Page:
On the other hand, the poor image can circulate in anonymous networks, yielding anomalous shared histories. Perhaps it produces Vertov’s visual bonds in unexpected ways. Steyerl’s figure for this is David Bowie’s song ‘Heroes’, where the hero is not a subject but an object, the image-as-object – that which can be copied, that which struggles to become a subject. But maybe instead the hero is that which Mario Perniola, after Benjamin, calls a “thing that feels” (50).

In the era of free-fall, perhaps trauma is a residue of the independent subject, “the negativity of the thing can be discerned by its bruises.” (52) Things condense violence just as much as subjects; things condense violence just as much as desire. “The material articulation of the image is like a clone of Trotsky walking around with an icepick in his head.” (53) The thing is an object but also a fossil, a form that is an index of the circumstances of its own death.

Again, Steyerl will reach here for a détournement of the old tactics. In this case it is Alexander Rodchenko, for whom all things could be comrades, just as for Platonov all living things could be comrades. In free-fall, the living and non-living things might be a heap rather than a hierarchy. “History, as Benjamin told us, is a pile of rubble. Only we are not staring at it from the point of view of Benjamin’s shell-shocked angel. We are not the angel. We are the rubble.” (56)

Steyerl thinks not just the micro-scale of the image but also the macro scale of the institution, and asks questions with a similar formal lineage. From the point of view of screen studies, the museum is now a white cube full of black boxes. You pass under a black curtain into a usually quite uncomfortable little black box with a bench to sit on and bad sound. The black-box in white-cube system is for Steyerl not just a museum any more but also a factory. Strangely enough they are now often – like Tate Modern or DIA Beacon – now also often in former industrial sites.

Steyerl: “the white cube is… the Real: the blank horror and emptiness of the bourgeois interior.” (62) Or was. Now it is a sort of a-factory, producing transformations in the feelings of subjects rather than in the form of objects. The museum even functions temporally like work does in the over-developed world. Once upon a time the factory and the cinema disciplined bodies to enter, perform their function, and leave at the same time. Now the museum allows the spectator to come and go, to set their own pace – just like contemporary occupations where the worker is ‘free’ so long as the contract gets done on time.

There is a sort of illusion of sovereignty in both cases, where one can appear to be ‘on top of things’. The spectator in the museum is as in charge as the artist, the curator or the critic. Or so it appears. It’s a sort of public sphere in negative, which does not actually foster a conversation, but rather produces the appearance of a public. Maybe it is something like the snob’s means of sustaining desire, identity and history, as Azuma would have it.

The labor of spectating in today’s museums is always incomplete. No one viewer ever sees all the moving images. Only a multiplicity of spectators could ever have seen the hours and hours of programming, and they never see the same parts of it. It is like Louis Althusser’s interpolation in negative. There’s no presumption of an ideological apparatus directly hailing its subjects. Rather its an empty and formal gesture, an apparatus that does not call ‘Hey you!’ But rather ‘Is anybody there?’ And usually getting no answer. The videos loop endlessly in mostly empty blackened rooms.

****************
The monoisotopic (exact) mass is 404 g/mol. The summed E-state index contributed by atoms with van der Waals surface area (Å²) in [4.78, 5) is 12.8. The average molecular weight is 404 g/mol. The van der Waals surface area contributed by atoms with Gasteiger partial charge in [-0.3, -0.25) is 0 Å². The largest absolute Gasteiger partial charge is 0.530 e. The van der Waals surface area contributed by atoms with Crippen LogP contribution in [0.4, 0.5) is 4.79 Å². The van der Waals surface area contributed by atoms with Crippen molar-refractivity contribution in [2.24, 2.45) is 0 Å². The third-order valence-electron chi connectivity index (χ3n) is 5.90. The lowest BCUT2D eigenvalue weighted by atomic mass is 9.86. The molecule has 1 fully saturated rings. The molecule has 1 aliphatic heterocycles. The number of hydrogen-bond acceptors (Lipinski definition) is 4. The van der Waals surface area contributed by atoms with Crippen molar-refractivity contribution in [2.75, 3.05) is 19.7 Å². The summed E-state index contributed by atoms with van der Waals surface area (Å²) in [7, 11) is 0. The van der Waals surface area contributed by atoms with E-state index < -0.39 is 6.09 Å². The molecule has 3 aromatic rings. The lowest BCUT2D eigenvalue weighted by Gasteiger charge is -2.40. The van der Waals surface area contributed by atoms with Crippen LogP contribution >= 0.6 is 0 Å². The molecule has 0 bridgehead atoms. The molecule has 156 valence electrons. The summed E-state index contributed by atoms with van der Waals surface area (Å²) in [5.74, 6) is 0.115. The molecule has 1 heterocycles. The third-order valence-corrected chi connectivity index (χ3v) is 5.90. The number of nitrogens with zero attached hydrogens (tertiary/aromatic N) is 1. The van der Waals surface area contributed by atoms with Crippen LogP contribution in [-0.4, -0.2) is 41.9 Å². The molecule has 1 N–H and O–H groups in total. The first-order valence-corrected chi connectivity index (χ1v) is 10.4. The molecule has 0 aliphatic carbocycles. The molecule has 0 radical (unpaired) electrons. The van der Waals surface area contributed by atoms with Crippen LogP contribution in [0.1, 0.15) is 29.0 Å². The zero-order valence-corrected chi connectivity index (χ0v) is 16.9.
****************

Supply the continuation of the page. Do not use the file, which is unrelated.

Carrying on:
Expanding the scale again, Steyerl considers the white cube-black box system as a now international system. No self-respecting part of the under-developed world is without its copy of these institutions of the over-developed world. The art world’s museum-authenticated cycles of “bling, boom and bust” are now a global phenomena. (93) A placeless culture for a placeless space and time in free-fall.

“If contemporary art is the answer, the question is, how can capitalism be made more beautiful?” (93) Contemporary art mimics the values of a ruling class that I think may no longer quite be described as bourgeois and is perhaps not even capitalist any more. Both imagine themselves to be “unpredictable, unaccountable, brilliant, mercurial, moody, guided by inspiration and genius.” (94)

The abstract, placeless space of international contemporary art is populated by “jpeg virtuosos,” “conceptual impostors” and “lumpen freelancers” all “hard wired and thin skinned” and trying to work their way in. (95, 96, 100) Not to mention the women whose affective labor holds the whole art world together.

For Steyerl there’s a new kind of shock worker, a post-Soviet kind used to churning out affects and percepts, living on adrenalin, deadlines, exhaustion and an odd kind of quota. Steyerl seems to think they cannot really be defined in class terms. But perhaps they are just a niche version of what I call the hacker class, adding transformations to information but who do not own the means of realizing the value of what they produce.

Here Steyerl usefully augments our understanding of the contemporary production of subjects. The art worker subcategory of the hacker class makes visible certain traits that may occur elsewhere. With some, for example, they no longer have work so much as occupations. These keep people busy but lack the classic experience of alienation. Work time is not managed the old fordist way, and nor is there a recognizable product into which the worker’s labor has been estranged.